Spitzer Advances School Safety Initiative

Attorney General Spitzer today announced a series of initiatives designed to address the growing problem of school violence.

The initiatives include a curriculum on how to avoid school confrontations, the creation of an experimental student court, new funding for school safety organizations and legislation that will give teachers more authority to control their classrooms.

"School violence cannot be confronted by educators alone," Spitzer said. "We should all be involved in finding solutions to this problem, and we must be willing to try new approaches."

Spitzer's initiatives were praised by New York State United Teachers Executive Vice President Alan Lubin, who said: "We are excited that the Attorney General has weighed in on this ongoing problem. Programs that help students to become more respectful and tolerant, and to solve everyday problems peacefully, will help cut down on school violence and improve the learning climate. The attorney general's support for giving teachers the authority to remove chronically disruptive students from their classrooms is welcome. This is a central focus of our efforts to improve school discipline."

The Attorney General's plan includes:

  • Collaboration with teachers and students to inform school communities about tolerance, acceptance and non-violence with the goal of making violence unacceptable. These programs will be implemented at approximately 10 schools statewide beginning later this year.
  • Creation of a model student court at a New York City high school during the 2000-2001 academic year to address bias and violence issues. In the court students will act as judges, jurors and advocates with jurisdiction over low-level infractions.
  • Hosting a school anti-violence conference in Albany in October, 2000. Attendees will include school administrators, teachers, students and a wide range of advocacy groups.

Key elements of the Attorney General's initiative are cooperative ventures with the Center for Court Innovation and the Upstate Center for School Safety to create pilot programs of anti-violence instruction.

John Feinblatt, Director of the Center for Court Innovation said: "Youth courts are all about turning peer pressure on its head and giving teenagers the tools they need to be role models for their peers. The bottom line is that youth have an important role to play in creating safer schools, safer streets and safer communities."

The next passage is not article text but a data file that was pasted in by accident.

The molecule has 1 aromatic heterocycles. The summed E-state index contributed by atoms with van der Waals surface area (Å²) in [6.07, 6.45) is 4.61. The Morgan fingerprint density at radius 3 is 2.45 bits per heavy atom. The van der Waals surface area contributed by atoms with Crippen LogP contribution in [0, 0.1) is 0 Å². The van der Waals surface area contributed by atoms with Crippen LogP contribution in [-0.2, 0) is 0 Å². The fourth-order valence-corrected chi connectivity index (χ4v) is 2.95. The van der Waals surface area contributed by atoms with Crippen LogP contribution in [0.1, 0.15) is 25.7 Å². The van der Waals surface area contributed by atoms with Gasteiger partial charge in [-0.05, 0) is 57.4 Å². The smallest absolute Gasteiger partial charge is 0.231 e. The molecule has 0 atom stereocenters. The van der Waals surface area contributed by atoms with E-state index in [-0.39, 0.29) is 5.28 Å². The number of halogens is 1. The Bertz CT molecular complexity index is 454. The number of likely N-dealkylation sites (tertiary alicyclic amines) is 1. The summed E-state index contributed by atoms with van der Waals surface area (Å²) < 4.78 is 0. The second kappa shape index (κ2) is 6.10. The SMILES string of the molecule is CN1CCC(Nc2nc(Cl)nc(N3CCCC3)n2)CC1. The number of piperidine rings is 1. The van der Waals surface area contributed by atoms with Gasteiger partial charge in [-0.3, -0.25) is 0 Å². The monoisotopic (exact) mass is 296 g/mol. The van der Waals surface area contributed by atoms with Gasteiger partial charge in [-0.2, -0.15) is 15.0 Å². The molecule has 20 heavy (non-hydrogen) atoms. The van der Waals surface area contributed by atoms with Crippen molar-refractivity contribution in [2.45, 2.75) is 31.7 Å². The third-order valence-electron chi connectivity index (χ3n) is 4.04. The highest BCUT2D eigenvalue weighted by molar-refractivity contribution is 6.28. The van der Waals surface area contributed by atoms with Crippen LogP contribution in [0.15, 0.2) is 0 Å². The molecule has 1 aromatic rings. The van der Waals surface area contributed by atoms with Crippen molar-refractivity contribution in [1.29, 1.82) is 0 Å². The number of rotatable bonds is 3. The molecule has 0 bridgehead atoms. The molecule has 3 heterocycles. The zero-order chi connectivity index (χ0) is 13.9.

Funding for these efforts will come in part from an antitrust settlement with retailing giant Toys R Us and major toy manufacturers. New York and other states won a $57 million settlement in toys and cash against the companies in a 1998 antitrust case. Earlier this year, the state was required to submit proposals for use of the funds to support initiatives that benefit children. The state will receive $850,000 under the court-approved plan to support the following programs:

  • Reading is Fundamental, $250,000
  • The Books for Kids Foundation, $250,000
  • Upstate Center For School Safety, $200,000
  • The Center for Court Innovation, $100,000
  • $50,000 for the purchase of computers to be distributed to libraries and other facilities around New York.

Spitzer today also proposed school safety legislation that would:

  • Give teachers authority to keep disruptive or violent students from the classroom;
  • Require school districts to adopt a written school safety plan and a code of conduct after holding public hearings;
  • Create a uniform statewide system for reporting violent incidents in schools;
  • Toughen penalties for assaulting a school district employee on school property; and,
  • Establish the new crimes of selling or using firearms on school grounds, with strict penalties.

Spitzer said he intends that his proposals serve as a catalyst for agreement on some form of school safety legislation this year. He noted that the State Assembly and Senate have approved bills addressing school violence in the past, and the Governor has created a task force which has published a report on the issue.

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